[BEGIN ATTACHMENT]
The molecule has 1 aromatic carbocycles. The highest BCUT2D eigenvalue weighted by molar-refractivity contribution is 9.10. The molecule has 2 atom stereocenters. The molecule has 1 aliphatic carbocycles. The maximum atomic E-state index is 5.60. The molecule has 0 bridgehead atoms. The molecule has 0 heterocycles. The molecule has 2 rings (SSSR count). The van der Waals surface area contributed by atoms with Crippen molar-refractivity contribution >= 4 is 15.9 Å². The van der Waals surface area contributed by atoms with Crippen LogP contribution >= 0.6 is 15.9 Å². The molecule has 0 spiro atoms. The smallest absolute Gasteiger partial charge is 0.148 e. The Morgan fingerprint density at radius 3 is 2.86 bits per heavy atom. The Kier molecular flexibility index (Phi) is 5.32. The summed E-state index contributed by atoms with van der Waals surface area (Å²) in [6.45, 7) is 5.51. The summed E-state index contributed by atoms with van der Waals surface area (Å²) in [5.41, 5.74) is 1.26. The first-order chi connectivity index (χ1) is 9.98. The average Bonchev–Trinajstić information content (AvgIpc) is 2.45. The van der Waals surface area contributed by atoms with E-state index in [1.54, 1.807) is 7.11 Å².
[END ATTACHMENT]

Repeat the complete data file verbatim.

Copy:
The molecule has 1 aromatic carbocycles. The highest BCUT2D eigenvalue weighted by molar-refractivity contribution is 9.10. The molecule has 2 atom stereocenters. The molecule has 1 aliphatic carbocycles. The maximum atomic E-state index is 5.60. The molecule has 0 bridgehead atoms. The molecule has 0 heterocycles. The molecule has 2 rings (SSSR count). The van der Waals surface area contributed by atoms with Crippen molar-refractivity contribution >= 4 is 15.9 Å². The van der Waals surface area contributed by atoms with Crippen LogP contribution >= 0.6 is 15.9 Å². The molecule has 0 spiro atoms. The smallest absolute Gasteiger partial charge is 0.148 e. The Morgan fingerprint density at radius 3 is 2.86 bits per heavy atom. The Kier molecular flexibility index (Phi) is 5.32. The summed E-state index contributed by atoms with van der Waals surface area (Å²) in [6.45, 7) is 5.51. The summed E-state index contributed by atoms with van der Waals surface area (Å²) in [5.41, 5.74) is 1.26. The first-order chi connectivity index (χ1) is 9.98. The average Bonchev–Trinajstić information content (AvgIpc) is 2.45. The van der Waals surface area contributed by atoms with E-state index in [1.54, 1.807) is 7.11 Å².